EVANSTON — Uinta County received a $2.5 million payment on Dec. 29, from back taxes owed by the Ryckman Creek natural gas processing facility, following purchase of an 80-percent stake of the facility by Spire Energy. Uinta County Attorney Loretta Howieson said in an email to the Herald that the payment was for unpaid taxes from 2015, 2016 and 2017.
Howieson said this payment was expected and due and satisfies the vast majority of outstanding taxes owed by Ryckman Creek, leaving only a second payment for 2017 taxes that is due in May. The funds received will be distributed among the 13 mill levy holders impacted by the facility’s location, including the county general fund, Uinta County School District No. 1, Uinta County Library, BOCES, and the county conservation, weed and pest, and fire districts, among others.
The litigation process surrounding the unpaid taxes following the company’s bankruptcy filing had been ongoing for an extended period of time, and the parties finally agreed on a settlement back in September. Howieson said the process was extensive, resulting in a huge pile of paperwork, and had required her appearance before the Bankruptcy Court in the District of Delaware, as well as retention of co-counsel to address bankruptcy issues.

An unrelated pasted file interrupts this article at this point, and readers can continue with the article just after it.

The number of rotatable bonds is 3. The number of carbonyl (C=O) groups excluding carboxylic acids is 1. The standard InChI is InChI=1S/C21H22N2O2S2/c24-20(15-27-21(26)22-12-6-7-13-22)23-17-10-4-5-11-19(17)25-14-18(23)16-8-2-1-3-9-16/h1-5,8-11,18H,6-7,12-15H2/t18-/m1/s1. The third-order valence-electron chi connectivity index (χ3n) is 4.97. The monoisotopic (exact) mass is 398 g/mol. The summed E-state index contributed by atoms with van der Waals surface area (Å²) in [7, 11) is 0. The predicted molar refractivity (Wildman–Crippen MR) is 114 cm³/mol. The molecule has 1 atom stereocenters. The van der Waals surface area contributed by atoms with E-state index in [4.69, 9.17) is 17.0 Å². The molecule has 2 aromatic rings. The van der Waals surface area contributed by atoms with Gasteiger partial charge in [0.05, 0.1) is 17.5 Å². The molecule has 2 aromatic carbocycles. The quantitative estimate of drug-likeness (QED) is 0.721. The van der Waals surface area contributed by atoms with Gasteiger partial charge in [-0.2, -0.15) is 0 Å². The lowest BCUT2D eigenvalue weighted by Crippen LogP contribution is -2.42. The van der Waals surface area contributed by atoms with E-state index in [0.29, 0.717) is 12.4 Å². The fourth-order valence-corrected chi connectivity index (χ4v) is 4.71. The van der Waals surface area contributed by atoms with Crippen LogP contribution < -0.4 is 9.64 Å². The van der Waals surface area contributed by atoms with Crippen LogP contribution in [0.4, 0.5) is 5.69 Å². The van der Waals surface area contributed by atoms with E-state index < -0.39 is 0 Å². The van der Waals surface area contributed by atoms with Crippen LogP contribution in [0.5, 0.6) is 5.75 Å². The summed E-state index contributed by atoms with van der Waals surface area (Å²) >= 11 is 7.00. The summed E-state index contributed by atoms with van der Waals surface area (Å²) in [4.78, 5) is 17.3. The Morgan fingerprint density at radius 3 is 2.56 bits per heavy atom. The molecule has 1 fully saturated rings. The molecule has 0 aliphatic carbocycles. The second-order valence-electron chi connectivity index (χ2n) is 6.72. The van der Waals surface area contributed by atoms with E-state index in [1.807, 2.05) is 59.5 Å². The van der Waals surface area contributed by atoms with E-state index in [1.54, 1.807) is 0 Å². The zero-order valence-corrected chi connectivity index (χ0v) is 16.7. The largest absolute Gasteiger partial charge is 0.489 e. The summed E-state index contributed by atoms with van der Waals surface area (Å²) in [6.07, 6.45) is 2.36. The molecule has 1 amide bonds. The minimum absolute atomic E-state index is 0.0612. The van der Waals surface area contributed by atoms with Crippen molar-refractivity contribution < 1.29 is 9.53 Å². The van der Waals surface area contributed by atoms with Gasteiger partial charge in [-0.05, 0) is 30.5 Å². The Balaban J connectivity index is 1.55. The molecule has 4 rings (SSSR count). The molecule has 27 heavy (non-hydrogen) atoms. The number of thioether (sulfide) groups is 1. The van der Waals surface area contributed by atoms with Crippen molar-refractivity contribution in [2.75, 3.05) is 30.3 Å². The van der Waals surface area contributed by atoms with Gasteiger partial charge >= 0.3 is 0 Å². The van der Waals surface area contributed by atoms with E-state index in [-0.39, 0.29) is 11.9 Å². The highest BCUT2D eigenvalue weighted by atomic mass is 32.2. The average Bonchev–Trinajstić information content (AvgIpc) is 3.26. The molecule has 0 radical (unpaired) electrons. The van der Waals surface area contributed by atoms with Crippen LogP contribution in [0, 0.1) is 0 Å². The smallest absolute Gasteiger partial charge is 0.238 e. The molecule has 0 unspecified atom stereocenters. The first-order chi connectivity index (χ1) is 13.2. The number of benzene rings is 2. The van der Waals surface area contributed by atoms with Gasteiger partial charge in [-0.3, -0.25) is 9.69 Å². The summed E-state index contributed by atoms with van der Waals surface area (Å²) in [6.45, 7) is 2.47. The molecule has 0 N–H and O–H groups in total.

“The good news,” said Howieson, “is that an established, long-term and effective company came in and determined to invest in the facility. They want to improve and expand upon it and utilize it to not only support their holdings in the Midwest, but move into the Rocky Mountain and Western regions.”
According to the company’s website, Spire Energy currently serves 1.7 million customers in Missouri, Mississippi and Alabama, and has quadrupled enterprise value to $5 billion in the last five years.
After the Herald left messages with Spire Energy, company representative Jenny Gobble responded via email.
“A Spire Midstream subsidiary acquired an 80 percent ownership interest in Ryckman Creek Resources,” Gobble said. “This aligns with our strategy to grow our natural gas business, including infrastructure investment.
“At Spire, we have more than 160 years of experience delivering natural gas services,” Gobble continued, “and we’ve owned and operated natural gas storage facilities for more than 65 years. We’re really good at this. We know how to make this facility successful.”
Howieson said details surrounding the payment will be discussed further at the Jan. 16 Uinta County Commission meeting.
Gobble said that six local employees were laid off, but that the company plans to grow and expand once the business is stabilized.
"As a part of the bankruptcy agreement, not everyone was retained," she said. "Although not a part of the agreement, we felt it was the right thing to do to offer severance to the six employees in Uinta County who no longer work for the company. Long term, we plan to grow the company, investing in and operating Ryckman Creek in a way that allows us to provide top-notch service to customers. As Ryckman Creek grows, employment opportunities will follow."